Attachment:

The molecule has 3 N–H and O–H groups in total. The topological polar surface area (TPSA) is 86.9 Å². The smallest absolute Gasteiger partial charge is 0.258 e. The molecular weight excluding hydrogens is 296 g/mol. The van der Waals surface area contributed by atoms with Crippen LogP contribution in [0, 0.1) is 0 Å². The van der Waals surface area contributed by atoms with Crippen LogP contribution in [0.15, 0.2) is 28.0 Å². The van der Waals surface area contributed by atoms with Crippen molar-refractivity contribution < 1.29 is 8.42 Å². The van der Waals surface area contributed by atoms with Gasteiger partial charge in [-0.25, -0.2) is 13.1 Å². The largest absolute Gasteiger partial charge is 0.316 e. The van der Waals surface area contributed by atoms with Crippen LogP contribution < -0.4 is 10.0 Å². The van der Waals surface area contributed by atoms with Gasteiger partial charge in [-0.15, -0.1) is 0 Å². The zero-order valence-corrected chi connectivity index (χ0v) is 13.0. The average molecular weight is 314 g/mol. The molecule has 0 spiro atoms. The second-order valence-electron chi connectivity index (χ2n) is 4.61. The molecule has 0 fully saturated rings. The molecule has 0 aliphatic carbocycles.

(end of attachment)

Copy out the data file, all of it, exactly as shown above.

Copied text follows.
The molecule has 3 N–H and O–H groups in total. The topological polar surface area (TPSA) is 86.9 Å². The smallest absolute Gasteiger partial charge is 0.258 e. The molecular weight excluding hydrogens is 296 g/mol. The van der Waals surface area contributed by atoms with Crippen LogP contribution in [0, 0.1) is 0 Å². The van der Waals surface area contributed by atoms with Crippen LogP contribution in [0.15, 0.2) is 28.0 Å². The van der Waals surface area contributed by atoms with Crippen molar-refractivity contribution < 1.29 is 8.42 Å². The van der Waals surface area contributed by atoms with Gasteiger partial charge in [-0.25, -0.2) is 13.1 Å². The largest absolute Gasteiger partial charge is 0.316 e. The van der Waals surface area contributed by atoms with Crippen LogP contribution < -0.4 is 10.0 Å². The van der Waals surface area contributed by atoms with Gasteiger partial charge in [-0.15, -0.1) is 0 Å². The zero-order valence-corrected chi connectivity index (χ0v) is 13.0. The average molecular weight is 314 g/mol. The molecule has 0 spiro atoms. The second-order valence-electron chi connectivity index (χ2n) is 4.61. The molecule has 0 fully saturated rings. The molecule has 0 aliphatic carbocycles.